Next fascinating freelance topic:
What elements do you think are necessary on business cards? Do you even think that business cards are necessary?
Your name, obviously.
Your job title/position/description
Contact information, like phone, email, fax number.
Website, if any.
But, what about a company name? Does a freelancer really need a company name? Does it hurt? Help? Make no difference? (Although, if there is a company name, I will say that I don’t think it should be a “cute” one, with so-called clever puns on the word “write.” Because, ugh, unprofessional.)
How about a logo? Generally, I’d say absolutely yes, but … if you don’t have a company name, chances are you don’t have a logo, either. But that doesn’t mean you can’t have a graphic of some kind to add visual interest, as long as it’s a royalty-free image (of course). In this sample, I added my initials in a swirly script watermark in a font I’ve wanted to use for ages.
How about a list of services right on the card? Or do you feel that is covered by the job title/description?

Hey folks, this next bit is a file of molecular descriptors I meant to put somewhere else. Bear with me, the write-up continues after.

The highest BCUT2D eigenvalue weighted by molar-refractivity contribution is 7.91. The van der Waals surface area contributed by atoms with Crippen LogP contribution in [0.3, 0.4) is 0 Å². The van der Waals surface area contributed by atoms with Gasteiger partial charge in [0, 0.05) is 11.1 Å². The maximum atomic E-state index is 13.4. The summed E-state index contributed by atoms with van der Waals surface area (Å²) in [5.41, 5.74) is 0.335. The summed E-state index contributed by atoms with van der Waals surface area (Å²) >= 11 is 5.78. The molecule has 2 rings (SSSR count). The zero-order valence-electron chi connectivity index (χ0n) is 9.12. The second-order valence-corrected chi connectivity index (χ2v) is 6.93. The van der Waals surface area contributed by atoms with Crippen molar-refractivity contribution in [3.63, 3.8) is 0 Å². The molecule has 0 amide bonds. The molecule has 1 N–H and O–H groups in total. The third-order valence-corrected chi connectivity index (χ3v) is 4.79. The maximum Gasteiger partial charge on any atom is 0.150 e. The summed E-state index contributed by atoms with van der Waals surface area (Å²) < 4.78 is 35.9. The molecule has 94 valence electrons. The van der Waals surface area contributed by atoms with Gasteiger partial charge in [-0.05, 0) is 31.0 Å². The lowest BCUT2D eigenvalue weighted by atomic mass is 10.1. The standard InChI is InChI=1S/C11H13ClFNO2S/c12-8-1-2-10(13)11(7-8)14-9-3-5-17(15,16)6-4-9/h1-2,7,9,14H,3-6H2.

Copywriting and Editing
General business Writing
One-sided, or Two-sided? I think one is enough, though I went for two sides for my Knitting Scholar cards, mostly because I couldn’t decide whether to use the logo, or the cute little icon with the scholar’s tasseled cap, and so I went with both. That was a splurge, though.
Or, maybe this would be a good use for listing those services? Have the name and title on the front, but a list of services on the back? Then they’re there for a prospect to see (which would be handy if they need a reminder of who you are), but it’s not vital information being lost once the card is in a business card holder?
Good card stock, though, is a must. I’ve been printing business cards for my magazine fulfillment company for years, and have yet to find a good business card stock that goes through the printers. Usually, any business card stock you can pick up at your local office supply store is going to be flimsy in the hand, and if you can at all afford it, you’re better off having them professionally printed on decent-weight stock. You can go with your own design or use one of theirs, but just like with photos, unless you have great equipment and supplies, my feeling is that the quality will be better if it’s outsourced.)
(For the record, I was really pleased with my Knitting Scholar cards, and got them from Prints Made Easy. I can’t say for sure that they had the best pricing available since I didn’t shop around too much, but they were fast and I’m pleased with the quality of the cards.)
What else should a good business card have? Did I miss anything?
(And, while I’m asking for opinions on everything else–what do you think of that sample card of mine at the top? Good? Missing something? Other than the phone number, obviously! Or, should I put “Punctuality Rules!” on there, as my “business” name, even though I’m not sure I want it to be my “business” name?)